Jill Baker (Regina Engstrand) has previously performed with The Rogue Theatre in Nāga Mandala, Animal Farm, Red Noses, The Cherry Orchard and The Good Woman of Setzuan. Other favorite roles include Catherine in Proof at Beowulf Alley Theatre and Bertha in The Father at the Berkshire Theatre Festival. She has recently spent time acting in film in Mattie and D.I.Y., which she is also directing with Director’s Seat Productions. She enjoys teaching theatre to young people and has directed numerous children’s productions, including CYT’s Narnia. She graduated with her BFA in Theatre Performance from Missouri State University.

Joseph McGrath (Pastor Manders) is the Artistic Director for The Rogue Theatre for which he has performed in Nāga Mandala, Othello, Krapp’s Last Tape, A Delicate Balance (winner of the Arizona Daily Star 2009 Mac Award for Best Actor), Animal Farm, Orlando, Six Characters in Search of an Author, Happy Days, The Goat, The Cherry Orchard, The Good Woman of Setzuan, The Dead and The Fever. He authored and directed Immortal Longings for The Rogue and has directed The Balcony, Endymion, The Maids (winner of the Arizona Daily Star 2007 Mac Award for Best Play), Red Noses and Our Town. Joe is a graduate of the Juilliard School of Drama. He has toured with John Houseman’s Acting Company and performed with the Utah Shakespearean Festival. In Tucson, he is a frequent performer with Ballet Tucson appearing in The Hunchback of Notre Dame, Cinderella, A Midsummer Night’s Dream, Dracula and The Nutcracker. He has also performed with Arizona Theatre Company, Arizona Opera, Tucson Art Theatre, and Arizona OnStage. Joe is also a scenic designer and owns Sonora Theatre Works with his wife Regina Gagliano, producing theatrical scenery and draperies.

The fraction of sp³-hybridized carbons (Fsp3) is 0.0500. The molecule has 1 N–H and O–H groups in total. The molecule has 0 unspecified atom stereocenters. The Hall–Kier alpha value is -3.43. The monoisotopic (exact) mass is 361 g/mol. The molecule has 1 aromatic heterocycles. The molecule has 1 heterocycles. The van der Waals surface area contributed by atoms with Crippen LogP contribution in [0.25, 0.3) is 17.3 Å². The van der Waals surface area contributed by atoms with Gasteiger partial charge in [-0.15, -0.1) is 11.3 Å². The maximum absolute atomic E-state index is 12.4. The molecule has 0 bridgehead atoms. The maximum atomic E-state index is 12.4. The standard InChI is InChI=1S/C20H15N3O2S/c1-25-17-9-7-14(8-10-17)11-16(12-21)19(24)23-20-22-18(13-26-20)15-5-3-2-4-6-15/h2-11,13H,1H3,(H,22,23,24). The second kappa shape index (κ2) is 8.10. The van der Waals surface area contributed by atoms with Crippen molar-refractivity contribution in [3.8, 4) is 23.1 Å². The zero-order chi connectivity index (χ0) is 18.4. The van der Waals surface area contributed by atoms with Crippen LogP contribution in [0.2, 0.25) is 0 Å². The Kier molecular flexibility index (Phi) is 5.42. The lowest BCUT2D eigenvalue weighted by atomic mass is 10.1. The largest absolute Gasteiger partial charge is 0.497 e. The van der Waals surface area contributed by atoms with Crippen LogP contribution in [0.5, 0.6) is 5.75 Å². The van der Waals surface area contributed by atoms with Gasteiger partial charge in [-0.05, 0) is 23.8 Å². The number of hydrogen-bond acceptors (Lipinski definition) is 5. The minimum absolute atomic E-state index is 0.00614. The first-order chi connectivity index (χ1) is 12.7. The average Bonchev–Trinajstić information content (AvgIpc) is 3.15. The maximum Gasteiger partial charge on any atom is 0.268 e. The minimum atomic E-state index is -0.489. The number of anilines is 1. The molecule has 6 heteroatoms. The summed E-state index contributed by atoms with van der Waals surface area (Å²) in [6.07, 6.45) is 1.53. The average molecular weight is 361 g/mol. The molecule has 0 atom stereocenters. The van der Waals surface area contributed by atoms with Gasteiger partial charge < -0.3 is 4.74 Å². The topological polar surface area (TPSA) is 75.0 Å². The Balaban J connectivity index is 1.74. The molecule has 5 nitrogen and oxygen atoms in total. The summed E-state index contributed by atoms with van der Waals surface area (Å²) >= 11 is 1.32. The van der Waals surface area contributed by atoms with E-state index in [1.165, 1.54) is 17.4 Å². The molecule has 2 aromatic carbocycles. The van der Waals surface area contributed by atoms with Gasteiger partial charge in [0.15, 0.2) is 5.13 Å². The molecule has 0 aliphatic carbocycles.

Joseph McGrath (Pastor Manders)
Cynthia Meier (Mrs. Helene Alving)